ATA over Ethernet or AoE is relatively new protocol, witch is descriped as “puts ATA disk commands directly into Ethernet frames”. Ethernet frames are non-routable, which provides inherent security (According to Coraid Inc.).
What it basically does is putting block devices directly on the network, without the TCP overhead, making the remote devices accesable as local devices. Coraid Inc. makes hardware devices called “Coraid EtherDrive Storage Blades” but they have been kind enough to
release their software under the GPL, including drivers for Linux (included in the standard kernel tree from version 2.6.11) and FreeBSD, userspace tools and not least a software only server, enabling you to export whatever block devices you have via AoE.
Install the software
I have created ebuilds to do the installation in Gentoo Linux. The overlay is currently available as http://hilli.dk/files/aoe-overlay.tar.gz. Download this, extract it to a suiting directory (i.e. /usr/local/portage/aoe-overlay) and add this directory to the PORTDIR_OVERLAY variable in /etc/make.conf.
ACCEPT_KEYWORDS=~arch emerge vblade
Replace “arch” with the relevant keyword for your architecture.
Starting the server is simple:
/usr/sbin/vblade 1 0 eth0 /dev/hda2
ioctl returned 0
pid 12014: e1.0, 8193150 sectors
What happens here is that you start the server as shelf 1, slot is 0, the ethernet device used is eth0 and the exported filesystem is /dev/hda2. You pick the shelf and slot number yourself. I suggest using the shelf number pr server and a slot number per block device you are exporting. If your setup is going to be large enough, I also suggest using a seperate network (And a fast one too).
It is enough to compile the kernel (>=2.6.11) with the ATA_OVER_ETH option as either built-in or as a module. Pick the module option for now. You will find it under
-> Block devices
-> ATA over Ethernet support
But if you install the aoetools package you will be a bit better off.
ACCEPT_KEYWORDS=~arch emerge aoetools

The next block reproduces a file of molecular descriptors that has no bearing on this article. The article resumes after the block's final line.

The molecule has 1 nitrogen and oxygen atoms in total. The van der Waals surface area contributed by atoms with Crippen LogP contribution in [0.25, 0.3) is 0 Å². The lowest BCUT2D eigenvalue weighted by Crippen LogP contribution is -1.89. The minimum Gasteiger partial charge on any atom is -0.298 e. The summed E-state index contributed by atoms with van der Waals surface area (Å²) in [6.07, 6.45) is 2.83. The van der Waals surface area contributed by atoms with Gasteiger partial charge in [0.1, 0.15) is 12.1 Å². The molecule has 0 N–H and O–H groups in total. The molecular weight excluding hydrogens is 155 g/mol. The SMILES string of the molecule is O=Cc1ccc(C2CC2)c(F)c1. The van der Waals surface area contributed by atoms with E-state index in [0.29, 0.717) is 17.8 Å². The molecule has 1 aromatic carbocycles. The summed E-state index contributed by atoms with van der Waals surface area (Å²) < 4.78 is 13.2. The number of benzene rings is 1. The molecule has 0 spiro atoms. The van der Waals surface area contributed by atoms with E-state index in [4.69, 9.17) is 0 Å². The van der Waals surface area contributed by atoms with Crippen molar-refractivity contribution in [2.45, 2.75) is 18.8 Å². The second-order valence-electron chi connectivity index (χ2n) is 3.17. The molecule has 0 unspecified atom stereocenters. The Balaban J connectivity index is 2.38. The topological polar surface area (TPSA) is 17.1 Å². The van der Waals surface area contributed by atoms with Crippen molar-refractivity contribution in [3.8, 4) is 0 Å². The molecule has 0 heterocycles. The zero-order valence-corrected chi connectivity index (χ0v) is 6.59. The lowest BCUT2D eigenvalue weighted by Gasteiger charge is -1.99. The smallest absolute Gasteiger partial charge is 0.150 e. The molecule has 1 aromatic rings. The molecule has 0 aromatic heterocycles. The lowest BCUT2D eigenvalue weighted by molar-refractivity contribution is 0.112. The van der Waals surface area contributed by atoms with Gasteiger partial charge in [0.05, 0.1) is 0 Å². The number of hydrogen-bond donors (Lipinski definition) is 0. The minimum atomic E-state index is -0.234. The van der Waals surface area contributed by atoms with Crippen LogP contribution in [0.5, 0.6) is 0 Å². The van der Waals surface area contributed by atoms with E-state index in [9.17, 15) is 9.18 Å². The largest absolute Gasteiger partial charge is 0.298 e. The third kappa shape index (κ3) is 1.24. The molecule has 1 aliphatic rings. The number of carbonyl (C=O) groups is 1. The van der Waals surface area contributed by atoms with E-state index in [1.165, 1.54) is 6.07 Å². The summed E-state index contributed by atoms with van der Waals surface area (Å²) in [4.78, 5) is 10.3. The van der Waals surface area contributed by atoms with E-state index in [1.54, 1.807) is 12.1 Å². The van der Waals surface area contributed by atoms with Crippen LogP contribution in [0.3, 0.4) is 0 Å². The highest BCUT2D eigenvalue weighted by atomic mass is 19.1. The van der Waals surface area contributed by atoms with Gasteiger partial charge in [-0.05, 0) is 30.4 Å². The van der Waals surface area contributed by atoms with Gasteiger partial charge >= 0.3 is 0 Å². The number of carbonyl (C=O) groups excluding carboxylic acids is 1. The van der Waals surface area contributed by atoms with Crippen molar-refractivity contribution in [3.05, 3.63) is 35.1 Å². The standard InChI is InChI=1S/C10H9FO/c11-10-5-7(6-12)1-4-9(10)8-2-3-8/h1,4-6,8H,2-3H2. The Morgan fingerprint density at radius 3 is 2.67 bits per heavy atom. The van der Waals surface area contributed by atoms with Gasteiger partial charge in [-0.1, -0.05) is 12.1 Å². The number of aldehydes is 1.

Again replace “arch” with the relevant keyword for your architecture.
Insert your new aoe module, and watch for stuff in your syslog.
dmesg | tail -n 3
aoe: aoe_init: AoE v2.6-5 initialised.
aoe: 0080c8caff65 e1.0 v4000 has 8193150 sectors
e1.0 eth0 up
This shows a few things: The kernel have allready discovered the remotely exported device. And that you can use aoe-stat to display a list of available devices.
This new device is now know as /dev/etherd/e1.0.
Partition it and make a filesystem on it; Creating one partition as the first partition should yield /dev/etherd/e1.0p1:
fdisk -l /dev/etherd/e1.0
Disk /dev/etherd/e1.0: 4194 MB, 4194892800 bytes
255 heads, 63 sectors/track, 510 cylinders
Units = cylinders of 16065 * 512 = 8225280 bytes
Device Boot Start End Blocks Id System
/dev/etherd/e1.0p1 1 510 4096543+ 83 Linux
mkreiserfs 3.6.19 (2003 www.namesys.com)
A pair of credits:
Continuing core development of ReiserFS is mostly paid for by Hans Reiser from
money made selling licenses in addition to the GPL to companies who don’t want
it known that they use ReiserFS as a foundation for their proprietary product.
And my lawyer asked ‘People pay you money for this?’. Yup. Life is good. If you
buy ReiserFS, you can focus on your value add rather than reinventing an entire
Alexander Lyamin keeps our hardware running, and was very generous to our
project in many little ways.
Guessing about desired format.. Kernel 2.6.11-gentoo-r6 is running.
Format 3.6 with standard journal
Count of blocks on the device: 1024128
Number of blocks consumed by mkreiserfs formatting process: 8243
Hash function used to sort names: “r5”
Journal Size 8193 blocks (first block 18)
Journal Max transaction length 1024
inode generation number: 0
ATTENTION: YOU SHOULD REBOOT AFTER FDISK!
ALL DATA WILL BE LOST ON ‘/dev/etherd/e1.0p1’!
Initializing journal – 0%….20%….40%….60%….80%….100%
Tell your friends to use a kernel based on 2.4.18 or later, and especially not a
kernel based on 2.4.9, when you use reiserFS. Have fun.
ReiserFS is successfully created on /dev/etherd/e1.0p1.
To be done…